In the small town of Uzunköprü ("Long Bridge") stands this very long bridge, the longest stone bridge in the country, in fact. It was built between 1426 and 1443 by Sultan Murad II who used it to advance into the Balkans, crossing the Ergene River and the incredibly marshy area around it. It's over 4,560 feet long and has 174 arches, all still in tact.
Uzunköprü's bridge has remained actively in use for over 600 years. In 1963 it was renovated. Concrete paving makes the ride across less bumpy, but mostly everything else is all original. Cars move across in both directions, squeezing past each other, and trucks and buses take turns traversing the narrow lane. The structure sure is durable, which says a lot for Ottoman architecture. It's also pretty. Some arches are rounded, some are peaked. Little details show that no matter how functional a design was, aesthetics were important as well.
On one side of the bridge is an information board giving some background history. While we were there, sloshing through the muddy marsh, a family of female tourists is floor-length hijabs pulled up. The daughter, about our age, offered us a potato chip from her bag and explained that they were in town visiting her brother who is in the military. That's when we noticed the large army base right across the street.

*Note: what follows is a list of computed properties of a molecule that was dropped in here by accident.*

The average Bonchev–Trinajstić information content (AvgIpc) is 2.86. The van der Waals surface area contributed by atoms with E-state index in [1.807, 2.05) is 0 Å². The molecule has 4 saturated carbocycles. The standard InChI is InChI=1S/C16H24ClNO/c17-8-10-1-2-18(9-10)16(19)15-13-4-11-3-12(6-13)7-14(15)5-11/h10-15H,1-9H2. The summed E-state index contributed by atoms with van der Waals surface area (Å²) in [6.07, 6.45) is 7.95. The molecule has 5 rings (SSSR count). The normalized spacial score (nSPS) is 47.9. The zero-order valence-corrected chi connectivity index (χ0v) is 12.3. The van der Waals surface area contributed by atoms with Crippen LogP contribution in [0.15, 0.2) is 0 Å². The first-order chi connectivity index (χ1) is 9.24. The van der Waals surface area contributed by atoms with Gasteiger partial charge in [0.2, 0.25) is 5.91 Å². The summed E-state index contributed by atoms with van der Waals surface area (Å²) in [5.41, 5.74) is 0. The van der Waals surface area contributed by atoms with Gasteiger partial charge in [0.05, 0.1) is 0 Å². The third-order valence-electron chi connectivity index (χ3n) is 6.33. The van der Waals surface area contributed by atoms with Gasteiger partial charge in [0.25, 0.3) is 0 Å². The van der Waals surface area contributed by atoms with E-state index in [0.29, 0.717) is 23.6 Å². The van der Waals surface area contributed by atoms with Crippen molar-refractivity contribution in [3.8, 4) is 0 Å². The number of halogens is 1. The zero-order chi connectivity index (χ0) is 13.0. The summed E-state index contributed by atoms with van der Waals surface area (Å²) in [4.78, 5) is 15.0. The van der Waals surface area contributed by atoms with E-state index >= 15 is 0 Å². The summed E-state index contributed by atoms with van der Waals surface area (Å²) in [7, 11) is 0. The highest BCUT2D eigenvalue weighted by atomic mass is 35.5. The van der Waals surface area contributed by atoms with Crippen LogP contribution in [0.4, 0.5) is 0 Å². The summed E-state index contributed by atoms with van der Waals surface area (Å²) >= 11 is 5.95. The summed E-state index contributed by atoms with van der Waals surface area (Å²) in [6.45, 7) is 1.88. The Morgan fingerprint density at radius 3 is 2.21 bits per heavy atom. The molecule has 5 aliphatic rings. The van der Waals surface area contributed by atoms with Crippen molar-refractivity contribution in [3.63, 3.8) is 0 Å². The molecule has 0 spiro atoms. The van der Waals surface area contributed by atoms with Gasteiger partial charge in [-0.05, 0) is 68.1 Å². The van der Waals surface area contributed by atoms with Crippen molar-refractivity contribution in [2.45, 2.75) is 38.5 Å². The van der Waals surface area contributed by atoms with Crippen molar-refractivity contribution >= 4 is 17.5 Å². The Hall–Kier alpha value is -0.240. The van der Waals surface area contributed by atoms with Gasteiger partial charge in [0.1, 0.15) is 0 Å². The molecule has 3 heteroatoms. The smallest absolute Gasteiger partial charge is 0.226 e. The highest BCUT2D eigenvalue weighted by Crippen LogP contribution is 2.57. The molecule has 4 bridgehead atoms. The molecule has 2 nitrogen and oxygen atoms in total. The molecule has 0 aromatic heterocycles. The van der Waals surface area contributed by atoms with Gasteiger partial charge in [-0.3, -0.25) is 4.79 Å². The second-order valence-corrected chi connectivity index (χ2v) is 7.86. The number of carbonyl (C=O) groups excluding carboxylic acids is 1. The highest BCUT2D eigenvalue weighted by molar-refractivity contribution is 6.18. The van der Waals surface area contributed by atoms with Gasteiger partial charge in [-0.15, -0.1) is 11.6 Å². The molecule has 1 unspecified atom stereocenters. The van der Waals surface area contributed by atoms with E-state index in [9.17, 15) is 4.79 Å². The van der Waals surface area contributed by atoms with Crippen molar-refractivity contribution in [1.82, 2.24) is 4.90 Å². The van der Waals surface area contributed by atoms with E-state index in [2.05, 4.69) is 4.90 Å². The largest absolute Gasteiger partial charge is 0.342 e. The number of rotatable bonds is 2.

On the other side of the bridge was the town's bus station a-bustle with passengers arriving and departing and simit vendors with huge trays of looped pretzels balanced on their heads. Under the bridge, a man disappeared beneath an arch, trash was heaped and this cow's head sat around waiting to become a balder, more picturesque skull.
In Edirne, at least four historic bridges still stand. The Tunca Bridge, named for the river it spans, is recovering from a recent flood. Melted snow, coupled with a Bulgarian dam which had sprung a leak nearby, resulted in a huge rush of water and overflow. Cars couldn't make it across and, just six days ago, Edirne's officials were talking about possible evacuation. An old man sitting feet away from the entrance warned us about crossing, even though it is clearly passable at this point. Uprooted trees and walkways showed the effects of the near disaster- but the 400+ year old bridge itself looked no worse for the wear.
These structures have survived storms and storming troops. Cows, carts and cars have been their daily traffic. They are historic and utilitarian, full of meaning and also just a means to an end. As we stood at the center of the Tunca Bridge, taking photos of an engraving in Arabic script that had been graffiti'd with smiley faces, horse-drawn-carts and tractors shared the road with new cars. The bridges and mosques stand tall with modernity flooding up all around them and then, gradually, recessing back to let them shine.